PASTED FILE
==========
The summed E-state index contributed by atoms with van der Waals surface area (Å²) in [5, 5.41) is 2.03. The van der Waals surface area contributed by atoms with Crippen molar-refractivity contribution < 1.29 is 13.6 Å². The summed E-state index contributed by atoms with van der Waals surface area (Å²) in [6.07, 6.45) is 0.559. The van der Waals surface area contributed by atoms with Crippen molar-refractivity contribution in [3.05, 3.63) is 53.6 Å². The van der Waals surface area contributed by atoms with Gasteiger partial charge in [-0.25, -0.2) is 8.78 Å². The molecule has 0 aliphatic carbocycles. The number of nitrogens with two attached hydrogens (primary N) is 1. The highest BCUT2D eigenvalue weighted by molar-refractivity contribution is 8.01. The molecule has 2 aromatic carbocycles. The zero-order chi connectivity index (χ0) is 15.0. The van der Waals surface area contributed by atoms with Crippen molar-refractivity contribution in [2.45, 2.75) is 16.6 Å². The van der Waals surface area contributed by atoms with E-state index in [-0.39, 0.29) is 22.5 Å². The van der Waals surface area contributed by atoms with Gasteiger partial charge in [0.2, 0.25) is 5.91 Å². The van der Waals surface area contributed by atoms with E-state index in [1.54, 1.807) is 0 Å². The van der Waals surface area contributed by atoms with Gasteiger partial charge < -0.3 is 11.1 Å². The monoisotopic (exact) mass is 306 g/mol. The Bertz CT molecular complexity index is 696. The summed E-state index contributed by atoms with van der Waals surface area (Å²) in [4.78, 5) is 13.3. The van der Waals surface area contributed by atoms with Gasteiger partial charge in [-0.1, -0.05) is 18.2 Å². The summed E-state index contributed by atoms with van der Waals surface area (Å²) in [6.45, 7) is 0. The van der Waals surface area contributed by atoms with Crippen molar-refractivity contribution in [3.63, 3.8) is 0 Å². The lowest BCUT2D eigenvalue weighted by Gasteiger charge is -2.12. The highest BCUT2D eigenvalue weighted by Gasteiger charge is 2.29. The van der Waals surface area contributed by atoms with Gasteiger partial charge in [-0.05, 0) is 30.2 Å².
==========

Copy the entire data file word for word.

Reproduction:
The summed E-state index contributed by atoms with van der Waals surface area (Å²) in [5, 5.41) is 2.03. The van der Waals surface area contributed by atoms with Crippen molar-refractivity contribution < 1.29 is 13.6 Å². The summed E-state index contributed by atoms with van der Waals surface area (Å²) in [6.07, 6.45) is 0.559. The van der Waals surface area contributed by atoms with Crippen molar-refractivity contribution in [3.05, 3.63) is 53.6 Å². The van der Waals surface area contributed by atoms with Gasteiger partial charge in [-0.25, -0.2) is 8.78 Å². The molecule has 0 aliphatic carbocycles. The number of nitrogens with two attached hydrogens (primary N) is 1. The highest BCUT2D eigenvalue weighted by molar-refractivity contribution is 8.01. The molecule has 2 aromatic carbocycles. The zero-order chi connectivity index (χ0) is 15.0. The van der Waals surface area contributed by atoms with Crippen molar-refractivity contribution in [2.45, 2.75) is 16.6 Å². The van der Waals surface area contributed by atoms with E-state index in [-0.39, 0.29) is 22.5 Å². The van der Waals surface area contributed by atoms with Gasteiger partial charge in [0.2, 0.25) is 5.91 Å². The van der Waals surface area contributed by atoms with E-state index in [1.54, 1.807) is 0 Å². The van der Waals surface area contributed by atoms with Gasteiger partial charge < -0.3 is 11.1 Å². The monoisotopic (exact) mass is 306 g/mol. The Bertz CT molecular complexity index is 696. The summed E-state index contributed by atoms with van der Waals surface area (Å²) in [4.78, 5) is 13.3. The van der Waals surface area contributed by atoms with Gasteiger partial charge in [-0.1, -0.05) is 18.2 Å². The summed E-state index contributed by atoms with van der Waals surface area (Å²) in [6.45, 7) is 0. The van der Waals surface area contributed by atoms with Crippen molar-refractivity contribution in [3.63, 3.8) is 0 Å². The lowest BCUT2D eigenvalue weighted by Gasteiger charge is -2.12. The highest BCUT2D eigenvalue weighted by Gasteiger charge is 2.29. The van der Waals surface area contributed by atoms with Gasteiger partial charge in [-0.05, 0) is 30.2 Å².